Wednesday, May 3, 2017

Practicing Poise and Personality through Pageantry

Something you might not know - I was actually the official Bryant Junior Miss for 1975. Well, at least by default. Here, as Paul Harvey would say, is the rest of the story. My high school sponsored a pageant each year, which was affiliated with the national Junior Miss program, a well-respected scholarship contest of the time. The winner of our pageant went on to win a regional pageant, which meant the runner up became Bryant’s Junior Miss. This lovely young lady also won a regional contest. Both participated in the State contest, held that year at Robinson Auditorium in Little Rock. Because of their regional wins, neither wore the title of Bryant’s Junior Miss at that event. I had been the second runner-up. So, logically, the vacant title belonged to me, right?  I laughingly mentioned this forgotten detail at our class reunion, and my sweet classmates awarded me with an overdue tiara.
So, what may you ask, is the big deal with a title, even when a tiara comes along with it? To many young ladies, that title represents recognition for a lot of hard work. Girls love to be reminded how pretty they are, but to be judged the prettiest is not easy. Our pageant in Bryant included several musical numbers, demonstrations of talent by each contestant, and a “runway walk” to show grace and poise in formal dress. The audience at the evening performance saw all of this, but they weren’t present for the interview process held earlier. I remember being very nervous, and also that I was required to purchase a pair of gloves for the occasion. Easier to find in the mid-seventies than they would be now, but still out of my comfort zone for sure.
 Like any competition, pageants can become all-consuming and overdone. I certainly don’t endorse some of the gyrations that parents put their children through all for the sake of winning. Pageant Moms can be every bit as bad as Little League Dads. But, for young people who really display an interest, and parents who are supportive without being pushy, contests of all kinds can be a character building experience for all involved.
Local pageants in particular celebrate the culture of their area. In agricultural areas, they usually emphasize the most prominent crop. So, we end up with Watermelon and Pink Tomato Queens in Arkansas, and in Florida, Strawberry Queens. On a trip to the Plant City, Florida one year, we attended the Strawberry Festival, held on fairgrounds that reminded us of the State Fairgrounds in Little Rock. One display in a large exhibit hall held the gowns of past Strawberry Queens dating back to the 1930s. The local ladies have taken this thing very seriously for a long time.
There is certainly something to be said for youngsters who can help the family with their dirty, labor intensive work by day, and then clean up to don fancy clothes in the evening. It takes a well-rounded young lady to pull something like that off, for sure. In the Ouachita area, some of these pageants are held around livestock shows, so horsemanship becomes one of the judging criteria. A few years ago, we helped some ladies to select just the right cowgirl attire for the Conway County Fair Queen pageant. Glamour, glitter, boots and hats combine to produce some great results too!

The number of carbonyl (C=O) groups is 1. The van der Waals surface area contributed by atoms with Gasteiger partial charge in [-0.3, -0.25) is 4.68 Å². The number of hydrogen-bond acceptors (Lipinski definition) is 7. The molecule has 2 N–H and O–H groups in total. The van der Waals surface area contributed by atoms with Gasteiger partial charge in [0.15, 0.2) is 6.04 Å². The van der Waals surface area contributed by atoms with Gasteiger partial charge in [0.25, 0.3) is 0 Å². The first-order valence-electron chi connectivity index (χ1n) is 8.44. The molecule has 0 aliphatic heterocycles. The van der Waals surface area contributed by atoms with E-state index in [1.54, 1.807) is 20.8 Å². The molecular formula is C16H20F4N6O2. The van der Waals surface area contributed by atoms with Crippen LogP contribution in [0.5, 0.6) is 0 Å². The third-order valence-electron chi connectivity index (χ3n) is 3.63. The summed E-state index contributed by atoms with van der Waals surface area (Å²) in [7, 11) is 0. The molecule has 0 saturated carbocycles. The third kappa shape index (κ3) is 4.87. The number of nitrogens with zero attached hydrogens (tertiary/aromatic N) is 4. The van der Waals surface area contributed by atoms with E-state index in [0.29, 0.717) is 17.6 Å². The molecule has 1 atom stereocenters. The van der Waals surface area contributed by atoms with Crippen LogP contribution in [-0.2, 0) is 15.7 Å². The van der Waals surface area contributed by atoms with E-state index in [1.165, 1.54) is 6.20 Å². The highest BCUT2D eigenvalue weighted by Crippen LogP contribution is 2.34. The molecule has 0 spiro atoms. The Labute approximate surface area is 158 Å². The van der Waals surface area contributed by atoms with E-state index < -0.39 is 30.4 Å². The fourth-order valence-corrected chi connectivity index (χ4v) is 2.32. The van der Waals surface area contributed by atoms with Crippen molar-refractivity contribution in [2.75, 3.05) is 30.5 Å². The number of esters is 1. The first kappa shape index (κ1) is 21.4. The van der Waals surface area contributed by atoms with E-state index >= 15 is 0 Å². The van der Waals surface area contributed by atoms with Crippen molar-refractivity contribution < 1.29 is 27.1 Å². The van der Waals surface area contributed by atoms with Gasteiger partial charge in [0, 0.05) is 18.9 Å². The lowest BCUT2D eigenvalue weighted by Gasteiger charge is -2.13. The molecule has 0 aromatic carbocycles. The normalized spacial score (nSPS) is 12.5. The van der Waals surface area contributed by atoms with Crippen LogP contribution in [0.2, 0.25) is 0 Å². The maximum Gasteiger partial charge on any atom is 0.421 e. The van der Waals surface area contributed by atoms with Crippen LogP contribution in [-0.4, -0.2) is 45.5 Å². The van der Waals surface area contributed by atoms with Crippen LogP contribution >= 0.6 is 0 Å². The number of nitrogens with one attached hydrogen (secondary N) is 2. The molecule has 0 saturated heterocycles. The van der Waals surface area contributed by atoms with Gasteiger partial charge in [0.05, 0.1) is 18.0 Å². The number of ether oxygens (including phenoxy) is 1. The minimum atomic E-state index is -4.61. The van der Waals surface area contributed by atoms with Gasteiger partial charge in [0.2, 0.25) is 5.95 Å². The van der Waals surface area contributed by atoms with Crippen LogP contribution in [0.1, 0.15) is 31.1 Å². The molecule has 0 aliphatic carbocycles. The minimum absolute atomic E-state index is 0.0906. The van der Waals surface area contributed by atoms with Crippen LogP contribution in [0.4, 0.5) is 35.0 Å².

When our daughter was three, our hometown of Shannon Hills held a beauty pageant as part of their Fourth of July celebration. This was no easy feat, as a couple dozen moms and little girls were required to compete in fancy dresses and swimsuits, as well as preparing a short talent demonstation. At that age, the costume changes alone are a major accomplishment. The local cable TV channel “streamed” the proceedings live, and the ordeal (oh, sorry, I mean the contest) will live in our memories forever. This is certainly the stuff of family legends!
Most recently, our grand-daughter participated in the pageant at the Fourche River Days held at the Perry County Fairgrounds. Girls from the age of seven months to 15 years smiled, waved and posed to the delight of parents and grandparents. Our nine-year-old coveted the crown itself, but she learned that they don’t just pass those sparkly treasures out to everyone who registers. She is beginning to appreciate the pain and effort that goes into winning any competition.
The lesson in all of this- Anything worth having is worth working for. Congratulations to area youth and their parents who are showing off their varied talents and competing in so many different ways. The prizes won are worth the effort, and you will be stronger for it. Even if your tears mess up your makeup a little bit in the process.


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